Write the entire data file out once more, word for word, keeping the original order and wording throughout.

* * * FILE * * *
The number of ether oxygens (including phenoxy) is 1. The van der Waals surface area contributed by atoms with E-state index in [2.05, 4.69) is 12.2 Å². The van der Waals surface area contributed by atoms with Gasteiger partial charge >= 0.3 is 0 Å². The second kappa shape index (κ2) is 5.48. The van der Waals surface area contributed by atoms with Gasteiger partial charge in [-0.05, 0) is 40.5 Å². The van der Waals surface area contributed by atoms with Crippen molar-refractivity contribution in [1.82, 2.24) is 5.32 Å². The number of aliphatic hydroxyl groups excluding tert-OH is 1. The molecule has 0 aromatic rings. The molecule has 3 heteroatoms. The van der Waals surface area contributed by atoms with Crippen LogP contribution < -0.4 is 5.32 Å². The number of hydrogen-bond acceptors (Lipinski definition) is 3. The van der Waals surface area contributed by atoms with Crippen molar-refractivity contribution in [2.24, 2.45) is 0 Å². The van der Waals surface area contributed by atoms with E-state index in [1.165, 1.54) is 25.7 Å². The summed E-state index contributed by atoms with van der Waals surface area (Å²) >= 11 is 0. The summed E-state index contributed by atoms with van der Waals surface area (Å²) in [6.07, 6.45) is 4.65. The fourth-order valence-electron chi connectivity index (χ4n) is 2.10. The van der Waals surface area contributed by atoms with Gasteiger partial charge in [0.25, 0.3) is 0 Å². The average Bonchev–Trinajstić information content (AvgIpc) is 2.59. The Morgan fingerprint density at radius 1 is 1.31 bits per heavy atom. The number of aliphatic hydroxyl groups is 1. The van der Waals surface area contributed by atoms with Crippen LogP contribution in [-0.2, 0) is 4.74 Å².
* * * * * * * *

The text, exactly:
The number of ether oxygens (including phenoxy) is 1. The van der Waals surface area contributed by atoms with E-state index in [2.05, 4.69) is 12.2 Å². The van der Waals surface area contributed by atoms with Gasteiger partial charge >= 0.3 is 0 Å². The second kappa shape index (κ2) is 5.48. The van der Waals surface area contributed by atoms with Gasteiger partial charge in [-0.05, 0) is 40.5 Å². The van der Waals surface area contributed by atoms with Crippen molar-refractivity contribution in [1.82, 2.24) is 5.32 Å². The number of aliphatic hydroxyl groups excluding tert-OH is 1. The molecule has 0 aromatic rings. The molecule has 3 heteroatoms. The van der Waals surface area contributed by atoms with Crippen LogP contribution < -0.4 is 5.32 Å². The number of hydrogen-bond acceptors (Lipinski definition) is 3. The van der Waals surface area contributed by atoms with Crippen molar-refractivity contribution in [2.24, 2.45) is 0 Å². The van der Waals surface area contributed by atoms with E-state index in [1.165, 1.54) is 25.7 Å². The summed E-state index contributed by atoms with van der Waals surface area (Å²) >= 11 is 0. The summed E-state index contributed by atoms with van der Waals surface area (Å²) in [6.07, 6.45) is 4.65. The fourth-order valence-electron chi connectivity index (χ4n) is 2.10. The van der Waals surface area contributed by atoms with Gasteiger partial charge in [0.25, 0.3) is 0 Å². The average Bonchev–Trinajstić information content (AvgIpc) is 2.59. The Morgan fingerprint density at radius 1 is 1.31 bits per heavy atom. The number of aliphatic hydroxyl groups is 1. The van der Waals surface area contributed by atoms with Crippen LogP contribution in [-0.2, 0) is 4.74 Å².